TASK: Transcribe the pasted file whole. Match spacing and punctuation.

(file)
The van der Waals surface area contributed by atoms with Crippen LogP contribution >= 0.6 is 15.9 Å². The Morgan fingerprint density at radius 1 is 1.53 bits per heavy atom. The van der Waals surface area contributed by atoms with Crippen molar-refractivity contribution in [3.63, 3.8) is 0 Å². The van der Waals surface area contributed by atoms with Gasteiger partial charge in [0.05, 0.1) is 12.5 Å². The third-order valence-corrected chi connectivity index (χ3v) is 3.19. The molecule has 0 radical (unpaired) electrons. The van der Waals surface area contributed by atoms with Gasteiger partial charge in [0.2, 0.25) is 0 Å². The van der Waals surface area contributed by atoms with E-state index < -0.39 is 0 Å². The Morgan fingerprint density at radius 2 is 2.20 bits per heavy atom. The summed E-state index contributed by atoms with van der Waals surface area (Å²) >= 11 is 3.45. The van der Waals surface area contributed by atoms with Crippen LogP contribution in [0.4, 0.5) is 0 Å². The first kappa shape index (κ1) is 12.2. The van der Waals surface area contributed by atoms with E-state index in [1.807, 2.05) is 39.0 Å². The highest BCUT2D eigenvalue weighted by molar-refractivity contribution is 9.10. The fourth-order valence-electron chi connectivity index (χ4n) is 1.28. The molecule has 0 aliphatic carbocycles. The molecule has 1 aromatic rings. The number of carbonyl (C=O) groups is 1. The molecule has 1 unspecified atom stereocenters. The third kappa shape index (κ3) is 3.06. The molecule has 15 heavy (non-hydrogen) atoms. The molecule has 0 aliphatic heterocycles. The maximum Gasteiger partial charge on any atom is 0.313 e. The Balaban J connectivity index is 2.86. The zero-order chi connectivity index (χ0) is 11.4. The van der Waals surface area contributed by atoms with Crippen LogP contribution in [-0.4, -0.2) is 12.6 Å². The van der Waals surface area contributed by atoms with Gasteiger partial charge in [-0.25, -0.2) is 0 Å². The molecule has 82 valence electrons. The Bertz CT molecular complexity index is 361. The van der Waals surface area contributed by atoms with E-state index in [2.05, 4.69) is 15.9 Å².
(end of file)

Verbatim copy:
The van der Waals surface area contributed by atoms with Crippen LogP contribution >= 0.6 is 15.9 Å². The Morgan fingerprint density at radius 1 is 1.53 bits per heavy atom. The van der Waals surface area contributed by atoms with Crippen molar-refractivity contribution in [3.63, 3.8) is 0 Å². The van der Waals surface area contributed by atoms with Gasteiger partial charge in [0.05, 0.1) is 12.5 Å². The third-order valence-corrected chi connectivity index (χ3v) is 3.19. The molecule has 0 radical (unpaired) electrons. The van der Waals surface area contributed by atoms with Gasteiger partial charge in [0.2, 0.25) is 0 Å². The van der Waals surface area contributed by atoms with E-state index < -0.39 is 0 Å². The Morgan fingerprint density at radius 2 is 2.20 bits per heavy atom. The summed E-state index contributed by atoms with van der Waals surface area (Å²) >= 11 is 3.45. The van der Waals surface area contributed by atoms with Crippen LogP contribution in [0.4, 0.5) is 0 Å². The first kappa shape index (κ1) is 12.2. The van der Waals surface area contributed by atoms with E-state index in [1.807, 2.05) is 39.0 Å². The highest BCUT2D eigenvalue weighted by molar-refractivity contribution is 9.10. The fourth-order valence-electron chi connectivity index (χ4n) is 1.28. The molecule has 0 aliphatic carbocycles. The molecule has 1 aromatic rings. The number of carbonyl (C=O) groups is 1. The molecule has 1 unspecified atom stereocenters. The third kappa shape index (κ3) is 3.06. The molecule has 15 heavy (non-hydrogen) atoms. The molecule has 0 aliphatic heterocycles. The maximum Gasteiger partial charge on any atom is 0.313 e. The Balaban J connectivity index is 2.86. The zero-order chi connectivity index (χ0) is 11.4. The van der Waals surface area contributed by atoms with Crippen LogP contribution in [-0.4, -0.2) is 12.6 Å². The van der Waals surface area contributed by atoms with Gasteiger partial charge in [-0.25, -0.2) is 0 Å². The molecule has 82 valence electrons. The Bertz CT molecular complexity index is 361. The van der Waals surface area contributed by atoms with E-state index in [2.05, 4.69) is 15.9 Å².